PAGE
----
If you spend any time cruising message boards and e-groups of writers you will soon notice that there is a small but loud group of people who take every opportunity to bash the self-publishing process. Often-times the credentials of these “book-snobs” are dubious at best. In most cases the ones who bash self-publishing the most have published the least…or nothing at all. The ones who actually may have published a book the traditional way are quite happy to let those reading their posts remain ignorant about the true level of their accomplishments. Take for instance the author who has published 41 books throughout his career. Come to find out his books were not books at all, they were scripts for one act plays ranging from 14 to 26 pages. If that wasn’t bad enough, the poor fellow collaborated with his wife on over 30 of them. To combat the wisdom of such experts, following are the 7 biggest myths (and the truths) that are most commonly spouted out by those who I like to call the “book snobs”.

Myth #1

No self published books have become a commercial success.

This myth always rears its ugly head and always comes from a person with little to no “street cred” Often the phrase they use is “Someone just show me one self published book that became a best seller (insert magnanimous smirk here)”.

Even though this is the most often spouted out myth it is the most ludicrous of the seven. The fact is that many, actually too many to be listed here, books have had their start as self published books. My favorite recent example is Financial Peace by David Ramsey. The daytime financial talk host began selling Financial Peace from the back of his car. As his financial radio program grew in popularity he was able to sell the continuing rights to Financial Peace, thus cementing his own financial future. One good site to reference is the Self Publishing Hall of Fame at www.bookmarket.com/selfpublish.html. This site details a near complete history of the success stories in self-publishing.

Myth #2

Self-published books cannot get reviewed.

Although there are still some hoity toity publications that still bar self-published books, this is becoming rarer each year. The very well respected Publisher’s Weekly now commonly reviews self-published works. In addition to the large publications many small town newspapers have a weekly book review. In most cases a local author will be practically guaranteed a review for the small price of a sample copy. Regional magazines also provide another outlet to self-published authors, as this was the case for my first book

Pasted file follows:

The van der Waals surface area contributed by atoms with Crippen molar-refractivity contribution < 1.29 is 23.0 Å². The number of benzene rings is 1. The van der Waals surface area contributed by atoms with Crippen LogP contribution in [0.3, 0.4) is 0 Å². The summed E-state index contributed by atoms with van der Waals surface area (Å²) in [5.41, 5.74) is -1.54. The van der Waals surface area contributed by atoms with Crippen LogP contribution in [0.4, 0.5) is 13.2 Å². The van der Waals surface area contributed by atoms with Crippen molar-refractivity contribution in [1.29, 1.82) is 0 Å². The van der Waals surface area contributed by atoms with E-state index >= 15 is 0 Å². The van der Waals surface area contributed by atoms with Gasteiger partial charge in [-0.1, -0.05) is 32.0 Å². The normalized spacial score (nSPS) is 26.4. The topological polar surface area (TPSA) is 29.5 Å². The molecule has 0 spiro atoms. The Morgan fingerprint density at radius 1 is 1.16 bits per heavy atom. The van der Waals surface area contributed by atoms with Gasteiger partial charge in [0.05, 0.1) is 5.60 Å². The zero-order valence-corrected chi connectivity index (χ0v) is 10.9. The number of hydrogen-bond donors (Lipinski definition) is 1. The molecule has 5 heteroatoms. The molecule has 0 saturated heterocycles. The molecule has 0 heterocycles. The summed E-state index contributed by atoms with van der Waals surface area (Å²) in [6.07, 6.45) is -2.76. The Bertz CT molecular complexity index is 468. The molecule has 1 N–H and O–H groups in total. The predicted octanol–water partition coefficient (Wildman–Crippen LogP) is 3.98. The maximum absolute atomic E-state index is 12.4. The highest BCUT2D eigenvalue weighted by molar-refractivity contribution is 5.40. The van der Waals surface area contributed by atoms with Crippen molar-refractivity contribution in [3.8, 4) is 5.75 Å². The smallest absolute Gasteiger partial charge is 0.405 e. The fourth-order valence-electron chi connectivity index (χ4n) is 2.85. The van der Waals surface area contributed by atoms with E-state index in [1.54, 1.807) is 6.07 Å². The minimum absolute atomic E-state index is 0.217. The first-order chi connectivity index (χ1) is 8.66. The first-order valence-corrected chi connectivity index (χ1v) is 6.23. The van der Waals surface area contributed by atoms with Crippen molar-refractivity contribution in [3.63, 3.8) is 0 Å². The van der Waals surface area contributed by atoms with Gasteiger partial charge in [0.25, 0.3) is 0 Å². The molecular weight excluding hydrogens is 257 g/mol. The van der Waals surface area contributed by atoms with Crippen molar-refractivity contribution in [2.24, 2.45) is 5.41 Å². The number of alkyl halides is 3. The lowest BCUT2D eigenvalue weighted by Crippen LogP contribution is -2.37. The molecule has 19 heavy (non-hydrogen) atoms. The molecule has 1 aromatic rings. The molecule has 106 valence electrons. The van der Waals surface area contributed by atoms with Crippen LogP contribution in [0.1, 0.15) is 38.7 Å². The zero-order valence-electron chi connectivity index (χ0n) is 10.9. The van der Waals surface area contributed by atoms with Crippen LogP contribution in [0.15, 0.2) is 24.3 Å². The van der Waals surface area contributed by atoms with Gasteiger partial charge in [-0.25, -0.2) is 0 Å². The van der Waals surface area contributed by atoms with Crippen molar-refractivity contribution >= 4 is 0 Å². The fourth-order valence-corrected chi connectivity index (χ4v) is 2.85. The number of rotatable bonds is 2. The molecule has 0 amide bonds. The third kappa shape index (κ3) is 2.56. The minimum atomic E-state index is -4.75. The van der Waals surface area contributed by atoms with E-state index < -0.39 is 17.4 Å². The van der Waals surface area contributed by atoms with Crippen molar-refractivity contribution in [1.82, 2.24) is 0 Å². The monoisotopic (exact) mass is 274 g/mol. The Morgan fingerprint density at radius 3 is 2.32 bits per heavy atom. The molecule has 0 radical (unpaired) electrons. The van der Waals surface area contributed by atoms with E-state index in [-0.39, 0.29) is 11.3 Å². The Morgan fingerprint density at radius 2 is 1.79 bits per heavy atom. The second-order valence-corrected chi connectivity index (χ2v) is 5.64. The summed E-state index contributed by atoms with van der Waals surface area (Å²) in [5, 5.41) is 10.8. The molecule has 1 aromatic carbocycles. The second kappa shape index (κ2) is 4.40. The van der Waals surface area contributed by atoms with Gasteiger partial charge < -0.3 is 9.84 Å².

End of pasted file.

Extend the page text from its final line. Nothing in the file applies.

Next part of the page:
Myth #3

Self Published books are never found in book stores.

Wrong again! While it may be a little harder for a self-published book to gain precious retail space, it is not nearly an impossible task. The major book chains actually seek out local authors and save space in each store for this purpose. They do this in order to combat the argument that the big box store format doesn’t cater to the local literary scene. In my experience I have actually found it a lot more difficult, yet not impossible, to get into the small independent stores. They must be run by the same book snobs on the message boards.

Myth #4

All self published books are poorly written/edited/formatted etc.

Although a lot of self-published books could use more polishing, I would venture to say that the same holds true for traditionally published books. Stories of plagiarism, lies, and errors, come out weekly about some book that a major press has put out. Can anyone say A Million Little Pieces?

Myth #5

Self-Publishing hurts your chances to become a “real writer”.

Self-publishing didn’t hurt David Ramsey, Zane Grey, Stephen King, Debbie Allen, and Dorothy Bryant. The exposure that self-publishing provides also helps those in niche markets to make financial gains, as well as achieve career goals.

Myth #6

You will never make any money self publishing.

This myth is the closest one to being true. Notice I said closest. The fact that is most authors make very little, even the traditionally published ones. Most books do not even sell enough copies to cover the advance which a lot of authors receive. The flat truth is writing is a hard business to make a living doing. Most authors do not live solely on their royalty checks. Almost all writers have day-jobs, or are retired pensioners. They will not eat or starve based solely on their royalties. As far as efficiency goes, depending on the self-publishing channel you use, the payouts per book, to a self-published author, normally dwarfs those which a traditionally published author gets. For a niche market book, self-publishing is the only good way for an author to make anything in excess of beer money.

Myth #7

Self-Publishing will brand you with a scarlet letter which everybody will see, and you will never be able to shake. The truth is about 95% of the people you talk to, and sell to, will never even know you are self-published. That is unless you tell them. The average consumer simply doesn’t care who publishes the book they are reading. As an experiment go ask the next John Grisham fan, or Stephen King fan you see who published their favorite author’s last book. They will probably guess Random House! Bookstores do not care who a publisher is, as long as they think they can make a buck. The last person who noticed a book of mine was self published worked at a large, regional chain book store, the next thing she said to me was “We’ll take 40, where do we send the check?”